"This is a really a disgraceful attack on natural and cultural resources that should have been held in trust for the benefit of all Americans, and nothing like this has ever happened before," McIntosh said.
Both lawsuits are expected to focus on Congress' delegation of authority to the president under the Antiquities Act.
Earthjustice will argue that only Congress, under the Constitution's Property Clause, retains the authority to diminish or dissolve national monuments.
Although Congress gave the president some of its power under the Antiquities Act, that "delegation of power is really narrow," McIntosh said.
"It focuses on the president's lack of authority under the Antiquities Act to remove monument designations in whole or in part. That really stems from the bedrock constitutional principle of separation of powers. In this case, Congress has the exclusive power over federal public lands," she added.
Earthjustice is representing eight organizations in the first lawsuit: the Wilderness Society, the Grand Canyon Trust, the Sierra Club, Defenders of Wildlife, Great Old Broads for Wilderness, the Center for Biological Diversity, WildEarth Guardians and the Western Watersheds Project. The Southern Utah Wilderness Alliance and the Natural Resources Defense Council are also co-plaintiffs but are represented by in-house counsel.
In addition, a coalition of nonprofit organizations has filed its own lawsuit challenging Trump's reductions to the Grand Staircase-Escalante monument.
That lawsuit filed by the law firm Covington & Burling LLP on behalf of the Conservation Lands Foundation, Grand Staircase Escalante Partners and the Society of Vertebrate Paleontology, likewise accuses the president of violating the Constitution.
"The President's attempt to eliminate Grand Staircase's protections intrudes on Congressionally reserved powers under the Constitution in violation of bedrock separation of powers principles, ignores explicit post-proclamation Congressional enactments that assert Congress' sole prerogative over the Monument's boundaries and attendant protections," the lawsuit says.
It adds: "This action puts at risk a key part of our nation's natural legacy."
Conservation Lands Foundation Executive Director Brian Sybert criticized the Interior Department's short review of dozens of national monuments earlier this year, suggesting its outcome was predetermined.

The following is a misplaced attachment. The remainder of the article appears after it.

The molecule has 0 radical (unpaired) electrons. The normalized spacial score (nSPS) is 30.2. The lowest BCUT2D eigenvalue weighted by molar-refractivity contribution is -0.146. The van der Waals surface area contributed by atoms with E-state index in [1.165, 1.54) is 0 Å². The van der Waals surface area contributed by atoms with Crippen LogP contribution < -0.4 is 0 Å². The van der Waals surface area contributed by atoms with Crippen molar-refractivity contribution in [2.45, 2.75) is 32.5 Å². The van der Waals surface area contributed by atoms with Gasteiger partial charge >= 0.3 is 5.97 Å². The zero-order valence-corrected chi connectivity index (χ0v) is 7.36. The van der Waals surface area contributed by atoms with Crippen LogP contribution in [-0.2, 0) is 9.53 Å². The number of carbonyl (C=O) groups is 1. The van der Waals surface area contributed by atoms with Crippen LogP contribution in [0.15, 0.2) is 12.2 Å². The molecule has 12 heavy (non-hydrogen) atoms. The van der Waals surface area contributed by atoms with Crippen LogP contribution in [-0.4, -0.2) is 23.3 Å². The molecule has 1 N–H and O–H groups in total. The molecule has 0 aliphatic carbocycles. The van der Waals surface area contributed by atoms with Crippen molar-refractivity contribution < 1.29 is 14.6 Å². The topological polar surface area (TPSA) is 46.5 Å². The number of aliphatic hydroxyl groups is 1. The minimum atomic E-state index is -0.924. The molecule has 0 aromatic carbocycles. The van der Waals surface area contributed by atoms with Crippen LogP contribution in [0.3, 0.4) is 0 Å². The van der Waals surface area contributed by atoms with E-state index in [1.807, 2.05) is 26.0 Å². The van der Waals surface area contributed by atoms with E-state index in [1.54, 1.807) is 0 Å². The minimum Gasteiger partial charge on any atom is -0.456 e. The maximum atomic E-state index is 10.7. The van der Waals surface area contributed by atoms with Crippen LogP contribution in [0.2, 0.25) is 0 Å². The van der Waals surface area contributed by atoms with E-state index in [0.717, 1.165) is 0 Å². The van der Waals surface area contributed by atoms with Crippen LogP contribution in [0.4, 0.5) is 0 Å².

"This administration will stop at nothing to ensure that their private industry cronies can profit from the destruction of even our most highly valued public lands, to the point of undoing protections that have been in place for two decades," Sybert said. "We look forward to fighting this indefensible and illegal order in the courts — where facts still matter."
In addition to those lawsuits, outdoor gear maker Patagonia is expected to file its own lawsuit targeting the reductions to the Bears Ears monument. That case will also include Friends of Cedar Mesa, Utah Diné Bikéyah and Archaeology Southwest.
"We've fought to protect these places since we were founded, and now we'll continue that fight in the courts," said Patagonia CEO and President Rose Marcario.
The company replaced the front page of its website yesterday with a plain black screen with white text that read: "The President Stole Your Land."
'No serious question'
In a statement to reporters, the House Natural Resources panel rejected suggestions that Trump's actions are illegal, labeling the assertions a "myth."
"Propagators of this particular myth put themselves in the absurd position of claiming that one unilateral presidential action can bind every successor in perpetuity," the statement said. "If this seems more reminiscent of an autocracy than a constitutional democracy responsive to the demands of the people, that's because it is."
Conservative legal scholars likewise refuted arguments outlined in the initial batch of lawsuits challenging the president's actions.
"Just as no Congress can bind a future Congress, so can no president bind the nation in perpetuity," said Mountain States Legal Foundation President William Perry Pendley.
He added: "President Trump has the moral, legal and constitutional authority to do what he did today. Westerners are thrilled he had the courage to take action."
Like other opponents of the monument, Pendley argued that the Utah sites exceeded the Antiquities Act language that calls for the "smallest area compatible with the proper care and management of the objects to be protected."
Pacific Legal Foundation constitutional legal fellow Todd Gaziano predicted that the challenges to Trump's proclamations would be unlikely to succeed.
"There is no reasonable doubt that the president has authority to completely revoke or significantly reduce existing national monuments. There are many hard or uncertain questions in the law, but this is not one of them," he said. "Anyone can file a lawsuit, but the federal courts will have no serious question about President Trump's lawful authority to revoke or shrink any national monument."
But some conservative environmental activists pushed back, siding with their liberal counterparts.
"Today President Trump took a wrecking ball to America's natural and cultural heritage. In doing so, he showed total disregard for the law, for the ethic of stewardship and for the many small businesses that depend on these national monuments," said Conservatives for Responsible Stewardship President David Jenkins.